still has not settled and deprived of light, the plantlets could no 
     longer produce oxygen and I reckon their roots succumbed to toxic 
     stuff produced in this "rich" substrate. When I pulled them last night 
     there wasn't much left. There were these brown things that once might 
     have been plants but were now mostly mush.
     Now and experiment that worked. A small margarine container was filled 
     with a mixture of local clay, sand and the washings from the EWC soil 
     as per Paul Krombholz's method for preparing soil. This method removes 
     almost all of the organic material from the EWC soil since it's still 
     fibrous and too large to pass through a screen. It was a laborious 
     process. I think I enriched it a little with some EWC or fertilizer; 
     can't remember. Put in a layer of white silica sand and a small Crypt 
     and kept adding water carefully and its been sitting to one side under 
     the strong MH light. It's not huge but its healthy and the leaves 
     alternate between being submerged and emerged. I might repot this into 
     a regular flower pot and try growing it as a terrestrial plant for a 
     while just to see if it will live and maybe flower.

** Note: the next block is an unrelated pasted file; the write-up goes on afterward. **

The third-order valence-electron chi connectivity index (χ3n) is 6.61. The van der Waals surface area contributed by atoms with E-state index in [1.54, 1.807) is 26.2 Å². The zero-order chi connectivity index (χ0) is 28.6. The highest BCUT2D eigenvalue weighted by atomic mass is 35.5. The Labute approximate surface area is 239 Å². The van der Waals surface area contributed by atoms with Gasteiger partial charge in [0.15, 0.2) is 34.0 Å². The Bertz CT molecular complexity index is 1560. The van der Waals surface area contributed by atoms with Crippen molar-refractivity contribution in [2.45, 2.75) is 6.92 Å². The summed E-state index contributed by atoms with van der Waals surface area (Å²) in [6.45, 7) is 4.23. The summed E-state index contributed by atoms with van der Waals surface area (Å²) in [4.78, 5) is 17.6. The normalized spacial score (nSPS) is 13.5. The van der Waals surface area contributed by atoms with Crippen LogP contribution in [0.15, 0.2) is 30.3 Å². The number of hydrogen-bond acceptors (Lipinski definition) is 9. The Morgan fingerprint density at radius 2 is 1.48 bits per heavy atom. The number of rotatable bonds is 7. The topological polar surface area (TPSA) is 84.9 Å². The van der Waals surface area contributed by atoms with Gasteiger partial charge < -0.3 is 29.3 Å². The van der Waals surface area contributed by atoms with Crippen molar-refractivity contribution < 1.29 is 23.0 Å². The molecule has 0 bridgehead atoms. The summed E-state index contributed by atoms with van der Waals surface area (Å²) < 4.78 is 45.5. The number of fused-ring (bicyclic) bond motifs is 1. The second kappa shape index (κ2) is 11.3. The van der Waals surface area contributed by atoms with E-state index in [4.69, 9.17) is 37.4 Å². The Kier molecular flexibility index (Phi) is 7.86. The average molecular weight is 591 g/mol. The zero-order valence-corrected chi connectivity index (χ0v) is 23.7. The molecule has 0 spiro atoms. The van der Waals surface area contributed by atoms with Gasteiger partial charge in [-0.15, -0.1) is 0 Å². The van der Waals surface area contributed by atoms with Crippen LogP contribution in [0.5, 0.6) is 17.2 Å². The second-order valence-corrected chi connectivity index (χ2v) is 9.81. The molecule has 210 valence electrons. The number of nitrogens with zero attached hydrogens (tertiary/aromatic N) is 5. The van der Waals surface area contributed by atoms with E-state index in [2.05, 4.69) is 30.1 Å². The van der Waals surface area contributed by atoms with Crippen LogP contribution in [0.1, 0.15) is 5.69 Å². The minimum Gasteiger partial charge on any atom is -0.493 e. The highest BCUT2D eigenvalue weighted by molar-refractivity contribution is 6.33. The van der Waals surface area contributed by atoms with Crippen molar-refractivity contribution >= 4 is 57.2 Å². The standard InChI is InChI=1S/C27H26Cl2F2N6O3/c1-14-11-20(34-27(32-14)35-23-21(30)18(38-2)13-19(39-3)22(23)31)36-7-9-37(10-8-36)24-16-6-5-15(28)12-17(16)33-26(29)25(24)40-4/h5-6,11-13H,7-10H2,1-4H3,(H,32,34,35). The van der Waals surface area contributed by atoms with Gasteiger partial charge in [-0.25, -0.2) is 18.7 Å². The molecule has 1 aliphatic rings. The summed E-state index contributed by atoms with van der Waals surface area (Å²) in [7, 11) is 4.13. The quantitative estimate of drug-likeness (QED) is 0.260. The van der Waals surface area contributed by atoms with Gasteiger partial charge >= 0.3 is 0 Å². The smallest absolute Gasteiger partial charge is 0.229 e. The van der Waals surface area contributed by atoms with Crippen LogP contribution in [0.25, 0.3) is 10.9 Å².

A) be careful with clay; get a cloud of it and you can kill off your 
     plants and fish if you have a transitional organic tank. (one that is 
     still in the process of heavy decomposition) Prevent light from 
     getting to the leaves and they stop photosynthesizing and have no 
     protection via oxygen in their roots. In a quarantine tank, maybe 
     don't even bother with clay at all.
     B) a rich transitional tank is no place for a few small plant cuttings 
     that are possibly recovering from bleach. Far better to have a small, 
     established natural soil, or fine gravel tank with CO2 and low 
     nutrients for a plant quarantine. Probably the best way to do that is 
     with a tank full of H poly to keep the soil sweet or to condition 
     C) less is better; less clay, less labile organic material, less 
     nutrients, less CO2, less light. A 20 watt compact FL probably has all 
     the light you need.
     C) a small tank is no place to be fooling around with an unstable 
     system. A fine gravel tank filled with water from your main tank 
     probably has all the nutrients you could need. 
     I wish we had a better way to deal with removing organic material from 
     soils than the laborious method of trying to force it through a 
     screen. Maybe my EWC just has too much fibrous material in it and I 
     should use regular dirt. I think that's also why Paul doesn't see the 
     high nitrogen levels from his soils that I do. He uses liquid nutrient 
     extractions made from soil and compost that are very powerful and 
     added in small doses.
     Steve Pushak   in Vancouver  where spring is temporarily on hold